Babies are complicated little creatures, and learning to care for one can be a challenge. The more you know, the easier it is to raise your infant. Because babies eat frequently, make sure you understand the basics of infant feeding.
How Much Milk to Give Your Baby
For bottle-fed babies: According to the American Academy of Pediatrics (AAP), a newborn should consume 28.4 to 85.1gr of formula per feeding. By the end of the first month, your baby should take 2 to 3 oz per feeding. Each subsequent month, you should increase the average feeding by 28.4gr, until you reach 227gr per feeding. In general, a baby under six months should take 2 to 2.5 oz per pound of body weight each day.
For breast-fed babies: According to the authors of "What to Expect the First Year," when a newborn is breast-fed, he should be allowed to nurse for as long as he wants. It's OK if your baby unlatches a few times or nurses slowly; one feeding can take up to 45 minutes. Once your baby seems uninterested in the first breast, then switch breasts, and again allow him to feed until he doesn't want any more.
The AAP recommends feeding on demand, which means feeding the baby whenever she acts hungry or wants to eat. Gradually, a routine will develop.
For bottle-fed babies: Generally, give your baby a bottle every three to four hours. For the first month, don't let your newborn sleep longer than five hours without eating. By the second month, your baby should be fed about every four or five hours.
For breast-fed babies: A baby should be breastfed eight to 12 times per day or more often, which means feeding at least every two to three hours. For the first month, don't let your baby sleep longer than three or four hours without being fed.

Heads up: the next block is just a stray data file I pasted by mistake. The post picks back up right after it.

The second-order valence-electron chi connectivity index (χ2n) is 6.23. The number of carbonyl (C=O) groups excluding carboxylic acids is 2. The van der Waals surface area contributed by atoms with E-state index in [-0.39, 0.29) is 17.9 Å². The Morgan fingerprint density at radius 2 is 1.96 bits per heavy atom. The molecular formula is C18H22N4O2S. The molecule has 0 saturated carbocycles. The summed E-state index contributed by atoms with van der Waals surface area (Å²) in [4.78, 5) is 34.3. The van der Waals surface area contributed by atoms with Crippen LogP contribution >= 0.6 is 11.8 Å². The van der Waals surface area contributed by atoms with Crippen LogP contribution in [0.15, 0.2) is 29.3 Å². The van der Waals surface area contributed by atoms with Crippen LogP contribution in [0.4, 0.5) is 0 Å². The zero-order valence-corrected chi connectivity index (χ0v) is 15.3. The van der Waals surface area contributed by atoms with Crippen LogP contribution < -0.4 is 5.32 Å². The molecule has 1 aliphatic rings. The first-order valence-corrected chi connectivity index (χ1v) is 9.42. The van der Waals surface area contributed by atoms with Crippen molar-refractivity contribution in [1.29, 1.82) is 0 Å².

According to Gary Ezzo and Robert Bucknam, authors of "On Becoming Babywise," it's best to feed your baby according to a flexible schedule. Although you should always feed your baby when he is hungry, you should strongly encourage him to eat a full meal every time he eats and then to wait two and a half to three hours between feedings. (The AAP agrees that this can help a baby eat fuller meals and stay satisfied longer.) This stabilises your baby's digestive metabolism, and it allows your baby to sleep longer without waking up to snack. Plus, babies thrive on routine.
Additionally, if you are breast-feeding your baby, parent-directed feeding regulates your milk production and ensures that your baby consumes enough high-calorie, high-fat, nutrient-rich, hunger-satisfying breast milk.
Signs That Your Baby Is Hungry
Crying is your baby's last resort; you should notice that your baby is hungry well before she cries for food. Watch for these signs of hunger: sucking her hands or the air, pursing her mouth, unusual alertness, rooting (turning to your breasts or "searching" for something to suck) or whimpering.
Don't automatically feed your baby every time she cries. Listen to the cry and try to figure out what your baby is saying. For example, she might be fussing herself to sleep or wanting to play, or she might have gas. If you feed her every time she cries, you might ignore some of her needs, and you might overfeed her.
Is Baby Getting Enough Milk?
A newborn should produce at least five dirty diapers each day and at least eight to 10 wet diapers each day. He should seem satisfied after a meal. If your baby is showing these signs, then he is eating enough.
Cow's Milk Caution
Don't give your baby cow's milk until she is 1 year old. Until then, stick to breast milk or formula.